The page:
Third-world debt stalls development as rich nations get richer
THE poor cannot be squeezed any more. It's impossible to sustain this level of outflow.'' This is the view of Susan George, author of ``A Fate Worse than Debt - The World Financial Crisis and the Poor'' (Grove Press, New York). The ``outflow'' she described in a recent interview is the flood of debt-service payments that has been flowing from poor nations to rich ones for the last six years.
In her book, Dr. George assesses the human toll this draining of resources has taken. She is an outspoken critic of conventional third-world ``development'' policies. Her earlier book is ``How the Other Half Dies: The Real Reasons for World Hunger.''
In a telephone interview from her home in France, she explained that it's not the debtor governments that bear the burden of roughly $1 trillion in third-world debt. Nor is it the banks: This debt represents only 6.5 percent of their combined portfolio. It's the people in ``developing'' nations who suffer when jobs disappear, public spending is slashed, and ``adjustment'' measures such as higher food prices are imposed.
How did all this debt pile up in the first place?
``When OPEC nations placed extra capital with banks in the '70s,'' George says, ``the obvious place to invest it was the third world.'' What they invested in, however, is what she calls the ``mal-development model.''
``The mal-development model is outward-looking, much more concerned with world markets than with the needs of local people,'' George says. ``It doesn't rely on local resources, so it's very expensive. It's based on grandiose projects and industrialization, rather than on a strong agricultural base. ``You get huge white-elephant projects that are often ecologically unsound. Countries were encouraged to adopt this kind of `development,' and debt is a feature of it.''
Another feature of ``mal-development,'' says George, is capital flight. Much of the money lent to third-world governments simply made a U-turn back to the private accounts of government officials, often in the same banks whence it came.
Then there is military spending - what is known in bank parlance as ``shooting papers,'' says George. Purchases of military hardware account for 20 percent of all third-world debt.
``There isn't any more development,'' George says. She explains that every year since 1982, total debt-service payments have exceeded total investments, development aid, grants, and export credits to third-world nations. This total net outflow from poor countries to rich amounts to $249 billion, according to a report from the Organization for Economic Cooperation and Development, based in Paris.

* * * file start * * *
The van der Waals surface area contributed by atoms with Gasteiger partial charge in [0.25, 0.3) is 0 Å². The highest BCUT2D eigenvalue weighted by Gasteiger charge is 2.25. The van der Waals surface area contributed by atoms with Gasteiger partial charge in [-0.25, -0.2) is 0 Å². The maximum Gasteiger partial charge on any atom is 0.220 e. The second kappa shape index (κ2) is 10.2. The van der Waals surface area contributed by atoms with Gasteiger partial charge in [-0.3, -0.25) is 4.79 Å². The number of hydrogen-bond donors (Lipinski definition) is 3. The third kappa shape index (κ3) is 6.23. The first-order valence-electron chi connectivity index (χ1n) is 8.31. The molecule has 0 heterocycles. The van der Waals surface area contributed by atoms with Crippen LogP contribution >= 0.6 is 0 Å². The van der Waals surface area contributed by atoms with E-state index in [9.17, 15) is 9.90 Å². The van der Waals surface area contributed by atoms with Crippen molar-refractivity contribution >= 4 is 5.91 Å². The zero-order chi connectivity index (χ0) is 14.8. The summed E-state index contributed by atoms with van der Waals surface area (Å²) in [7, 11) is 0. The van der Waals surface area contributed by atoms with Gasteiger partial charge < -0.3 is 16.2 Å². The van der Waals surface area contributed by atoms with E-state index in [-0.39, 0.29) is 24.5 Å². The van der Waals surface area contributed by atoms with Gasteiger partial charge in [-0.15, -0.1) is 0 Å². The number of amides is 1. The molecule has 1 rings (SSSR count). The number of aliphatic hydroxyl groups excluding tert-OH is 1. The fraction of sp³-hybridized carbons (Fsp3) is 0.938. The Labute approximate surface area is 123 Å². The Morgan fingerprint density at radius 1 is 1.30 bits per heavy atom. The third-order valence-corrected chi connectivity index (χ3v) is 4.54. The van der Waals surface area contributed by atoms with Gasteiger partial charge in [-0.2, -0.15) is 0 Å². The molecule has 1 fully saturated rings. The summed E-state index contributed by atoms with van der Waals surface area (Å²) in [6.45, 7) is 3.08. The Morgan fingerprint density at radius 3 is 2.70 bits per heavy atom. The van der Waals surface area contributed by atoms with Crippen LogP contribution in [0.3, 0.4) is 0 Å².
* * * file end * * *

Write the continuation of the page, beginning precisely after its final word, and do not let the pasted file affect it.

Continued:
George's assessment of the current development situation leads her to conclude, ``Countries are de-industrializing. You can't get spare parts, you can't get fertilizer, so you get lower yields. You start selling off large parts of your viable economy in debt equity swaps. You don't educate your children. People engage in more criminal activity because they don't have a choice. This is a mockery of development.''
George advocates the payment of debt owed by African nations in local currencies, to be used for grass-roots development projects, with an emphasis on agricultural production for local consumption.
``Trade should be part of a policy - not an end in itself,'' she says. ``If you're making the most of your major resource, which is your people, you're trying to educate them, you're giving very small loans to small farmers and to women. You're allowing people to develop their own economic activities.''
As the International Monetary Fund and the World Bank define requirements for debtor countries, George suggests that they adopt ``democratic conditionality.'' Countries would be allowed to convert their debt into local-currency investments only if they set up development structures that are truly democratic.
``By democracy I mean people having some power over the circumstances of their daily lives,'' says George. ``The point is that various groups - women, small farmers, or ethnic minorities - have to be represented in the management of money roughly in proportion to their numbers in any given country. There are advantages for everybody - including governments, which would have more resources.''
``At the beginning some class interests would be harmed,'' George concedes. ``But it's the only way to create prosperity in the whole society, which will benefit everyone.''
Utopian? George admits it. But her book reminds readers that people are dying from third-world debt, and that not very long ago ridding the world of slavery and the divine right of kings was considered Utopian, too.